Hey there, time traveller!
This article was published 25/2/2013 (1607 days ago), so information in it may no longer be current.
Has the Harper government no sense of irony?
Can it not see how absurd it looks to send EI workers out on house calls at the same time as it's closing EI offices across the country?
Sadly, the reason civil servants are now dropping in unannounced on unemployed workers has nothing to do with improved customer service. About 50 federal employees have been seconded to an audit of the EI program, involving 1,200 randomly selected recipients. The bureaucrats' role appears to consist of hand-delivering instructions to show up at regularly scheduled EI interviews.
How this will help root out fraudsters -- who, according to Prime Minister Stephen Harper, are costing the system hundreds of millions of dollars -- remains a mystery. What are house calls supposed to prove? That if you find someone at home in the middle of the afternoon, they aren't really on the job hunt? That's asinine.
It's also asinine to throw fuel on the fire of the social unrest that is brewing in the wake of recent changes to the EI rules, which require recipients to travel farther afield and to accept lower-paying jobs. Protests are proliferating in regions that rely heavily on seasonal industries, including New Brunswick and Quebec. Thousands of people are feeling insecure. Must they feel intimidated as well?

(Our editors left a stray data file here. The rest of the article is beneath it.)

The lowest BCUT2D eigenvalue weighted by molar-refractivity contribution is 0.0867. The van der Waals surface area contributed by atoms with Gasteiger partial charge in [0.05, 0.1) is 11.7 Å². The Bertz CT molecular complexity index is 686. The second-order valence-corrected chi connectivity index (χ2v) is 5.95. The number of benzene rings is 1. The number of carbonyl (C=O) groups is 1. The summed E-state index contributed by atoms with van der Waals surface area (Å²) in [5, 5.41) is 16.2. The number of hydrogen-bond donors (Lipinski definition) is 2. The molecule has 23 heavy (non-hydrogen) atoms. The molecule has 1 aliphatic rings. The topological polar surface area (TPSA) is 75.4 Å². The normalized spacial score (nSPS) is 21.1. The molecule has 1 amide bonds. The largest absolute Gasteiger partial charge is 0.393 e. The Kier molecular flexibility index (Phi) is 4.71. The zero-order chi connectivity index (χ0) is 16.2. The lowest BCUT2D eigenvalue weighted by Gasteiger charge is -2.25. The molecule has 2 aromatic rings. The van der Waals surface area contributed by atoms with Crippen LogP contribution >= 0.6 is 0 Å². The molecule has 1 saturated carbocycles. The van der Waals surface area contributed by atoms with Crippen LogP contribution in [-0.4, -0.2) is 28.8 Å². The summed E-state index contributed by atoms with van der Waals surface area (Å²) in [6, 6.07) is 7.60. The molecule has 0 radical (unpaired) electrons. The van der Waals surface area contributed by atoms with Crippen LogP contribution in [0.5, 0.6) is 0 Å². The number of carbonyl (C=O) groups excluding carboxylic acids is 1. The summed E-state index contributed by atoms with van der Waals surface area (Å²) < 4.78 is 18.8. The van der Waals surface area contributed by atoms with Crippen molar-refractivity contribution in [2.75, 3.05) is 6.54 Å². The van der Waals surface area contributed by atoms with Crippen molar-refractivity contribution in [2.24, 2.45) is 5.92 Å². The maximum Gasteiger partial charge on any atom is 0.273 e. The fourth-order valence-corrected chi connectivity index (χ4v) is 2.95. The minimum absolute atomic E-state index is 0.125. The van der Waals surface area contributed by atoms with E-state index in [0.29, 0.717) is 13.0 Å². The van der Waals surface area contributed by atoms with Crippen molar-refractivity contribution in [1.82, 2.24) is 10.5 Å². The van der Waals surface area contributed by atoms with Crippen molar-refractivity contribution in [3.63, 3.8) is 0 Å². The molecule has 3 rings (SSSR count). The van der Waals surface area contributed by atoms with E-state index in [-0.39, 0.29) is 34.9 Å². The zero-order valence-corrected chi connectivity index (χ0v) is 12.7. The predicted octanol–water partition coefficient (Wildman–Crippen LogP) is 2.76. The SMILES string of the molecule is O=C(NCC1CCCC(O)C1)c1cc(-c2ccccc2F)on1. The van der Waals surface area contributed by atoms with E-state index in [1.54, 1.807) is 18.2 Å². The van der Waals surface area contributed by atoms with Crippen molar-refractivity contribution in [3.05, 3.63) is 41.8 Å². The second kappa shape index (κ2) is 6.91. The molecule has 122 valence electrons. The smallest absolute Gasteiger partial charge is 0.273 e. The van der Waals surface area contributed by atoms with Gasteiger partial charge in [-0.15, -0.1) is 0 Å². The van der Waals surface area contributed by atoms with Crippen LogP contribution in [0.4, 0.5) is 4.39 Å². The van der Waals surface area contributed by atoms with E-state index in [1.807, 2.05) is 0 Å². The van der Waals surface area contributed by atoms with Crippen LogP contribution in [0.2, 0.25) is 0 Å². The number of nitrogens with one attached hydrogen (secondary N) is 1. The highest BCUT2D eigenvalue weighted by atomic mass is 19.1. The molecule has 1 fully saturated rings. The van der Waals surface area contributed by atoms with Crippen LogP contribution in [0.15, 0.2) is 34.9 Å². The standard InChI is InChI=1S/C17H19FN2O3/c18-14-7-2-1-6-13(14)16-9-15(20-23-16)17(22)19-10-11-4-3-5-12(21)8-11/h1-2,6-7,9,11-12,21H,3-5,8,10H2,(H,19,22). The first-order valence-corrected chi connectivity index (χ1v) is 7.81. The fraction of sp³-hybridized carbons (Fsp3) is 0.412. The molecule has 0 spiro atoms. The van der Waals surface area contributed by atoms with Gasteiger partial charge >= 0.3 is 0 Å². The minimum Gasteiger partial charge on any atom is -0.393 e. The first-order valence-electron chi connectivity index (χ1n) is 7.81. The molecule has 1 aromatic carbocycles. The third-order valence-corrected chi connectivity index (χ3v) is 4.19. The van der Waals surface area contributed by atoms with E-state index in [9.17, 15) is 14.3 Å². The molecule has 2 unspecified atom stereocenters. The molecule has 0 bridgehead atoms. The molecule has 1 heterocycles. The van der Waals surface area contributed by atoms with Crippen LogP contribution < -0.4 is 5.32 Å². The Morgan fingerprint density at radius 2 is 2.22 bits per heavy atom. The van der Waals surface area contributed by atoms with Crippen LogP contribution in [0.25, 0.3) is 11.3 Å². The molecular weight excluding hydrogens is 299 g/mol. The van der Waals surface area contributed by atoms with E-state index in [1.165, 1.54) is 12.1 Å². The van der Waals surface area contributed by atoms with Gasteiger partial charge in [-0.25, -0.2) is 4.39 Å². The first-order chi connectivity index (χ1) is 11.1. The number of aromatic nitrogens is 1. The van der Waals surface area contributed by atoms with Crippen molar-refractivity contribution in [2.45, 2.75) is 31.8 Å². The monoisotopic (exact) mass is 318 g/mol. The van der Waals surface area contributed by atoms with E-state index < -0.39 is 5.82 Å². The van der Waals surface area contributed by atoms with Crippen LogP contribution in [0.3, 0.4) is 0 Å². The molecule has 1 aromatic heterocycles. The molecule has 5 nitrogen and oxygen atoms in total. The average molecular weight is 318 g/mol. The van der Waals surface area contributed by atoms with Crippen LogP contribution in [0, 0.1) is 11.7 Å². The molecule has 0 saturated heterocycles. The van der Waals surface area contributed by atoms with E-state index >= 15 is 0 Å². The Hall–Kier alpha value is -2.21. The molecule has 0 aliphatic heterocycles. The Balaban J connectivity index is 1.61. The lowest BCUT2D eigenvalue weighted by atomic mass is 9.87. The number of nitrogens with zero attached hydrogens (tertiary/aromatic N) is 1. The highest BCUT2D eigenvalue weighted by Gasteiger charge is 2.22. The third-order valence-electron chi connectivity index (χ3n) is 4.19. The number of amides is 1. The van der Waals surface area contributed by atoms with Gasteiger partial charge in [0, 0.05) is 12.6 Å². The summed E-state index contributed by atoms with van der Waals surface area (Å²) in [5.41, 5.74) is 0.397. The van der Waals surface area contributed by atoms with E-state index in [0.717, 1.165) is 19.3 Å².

The Conservatives may truly believe an overhaul of the EI system is necessary and they are demonstrating political courage. The problem with their approach is that it pushes us further down the road of micro-managing people's lives by making all kinds of judgments about whether individual EI recipients are making sufficient efforts to rise above their personal circumstances.
Political courage should be put in the service of a bigger idea than that. On a visit to Sydney. N.S., last week, interim Liberal Leader Bob Rae hinted at a different vision that may find its way into the party's platform in 2014.
The idea of a guaranteed annual income (GAI) is neither new, nor is it a Liberal light bulb per se. Robert Stanfield advocated a "negative income tax" in the 1960s and so have modern-day conservatives. The general idea is that all citizens should be entitled to some basic income from the government, without preconditions, and that all existing social welfare programs, including EI, would be collapsed into the GAI. One of the obvious advantages would be a streamlined administration -- far fewer bureaucrats and none that would be in your face, or at your door, asking you to justify your actions or lack thereof.